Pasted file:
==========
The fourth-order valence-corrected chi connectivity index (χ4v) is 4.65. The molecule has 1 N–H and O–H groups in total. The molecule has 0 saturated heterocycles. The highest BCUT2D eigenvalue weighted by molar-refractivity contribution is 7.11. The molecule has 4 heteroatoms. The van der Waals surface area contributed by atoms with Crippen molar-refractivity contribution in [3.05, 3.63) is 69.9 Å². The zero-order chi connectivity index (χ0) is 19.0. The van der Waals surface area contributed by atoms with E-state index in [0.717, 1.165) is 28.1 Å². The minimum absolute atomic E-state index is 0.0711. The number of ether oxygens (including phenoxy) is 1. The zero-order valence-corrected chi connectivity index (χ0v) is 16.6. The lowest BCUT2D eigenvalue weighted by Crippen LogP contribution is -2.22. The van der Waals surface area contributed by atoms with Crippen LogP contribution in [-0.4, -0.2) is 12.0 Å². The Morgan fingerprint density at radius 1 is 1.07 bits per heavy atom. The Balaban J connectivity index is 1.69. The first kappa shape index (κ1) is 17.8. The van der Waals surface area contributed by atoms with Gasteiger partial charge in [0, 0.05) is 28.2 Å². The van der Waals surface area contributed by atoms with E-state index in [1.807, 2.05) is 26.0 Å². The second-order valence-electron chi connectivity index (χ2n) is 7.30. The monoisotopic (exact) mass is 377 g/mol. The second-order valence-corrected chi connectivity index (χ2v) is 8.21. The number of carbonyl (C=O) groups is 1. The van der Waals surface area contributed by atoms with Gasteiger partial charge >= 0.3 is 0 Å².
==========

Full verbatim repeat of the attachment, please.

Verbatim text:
The fourth-order valence-corrected chi connectivity index (χ4v) is 4.65. The molecule has 1 N–H and O–H groups in total. The molecule has 0 saturated heterocycles. The highest BCUT2D eigenvalue weighted by molar-refractivity contribution is 7.11. The molecule has 4 heteroatoms. The van der Waals surface area contributed by atoms with Crippen molar-refractivity contribution in [3.05, 3.63) is 69.9 Å². The zero-order chi connectivity index (χ0) is 19.0. The van der Waals surface area contributed by atoms with E-state index in [0.717, 1.165) is 28.1 Å². The minimum absolute atomic E-state index is 0.0711. The number of ether oxygens (including phenoxy) is 1. The zero-order valence-corrected chi connectivity index (χ0v) is 16.6. The lowest BCUT2D eigenvalue weighted by Crippen LogP contribution is -2.22. The van der Waals surface area contributed by atoms with Crippen LogP contribution in [-0.4, -0.2) is 12.0 Å². The Morgan fingerprint density at radius 1 is 1.07 bits per heavy atom. The Balaban J connectivity index is 1.69. The first kappa shape index (κ1) is 17.8. The van der Waals surface area contributed by atoms with Gasteiger partial charge in [0, 0.05) is 28.2 Å². The van der Waals surface area contributed by atoms with E-state index in [1.807, 2.05) is 26.0 Å². The second-order valence-electron chi connectivity index (χ2n) is 7.30. The monoisotopic (exact) mass is 377 g/mol. The second-order valence-corrected chi connectivity index (χ2v) is 8.21. The number of carbonyl (C=O) groups is 1. The van der Waals surface area contributed by atoms with Gasteiger partial charge >= 0.3 is 0 Å².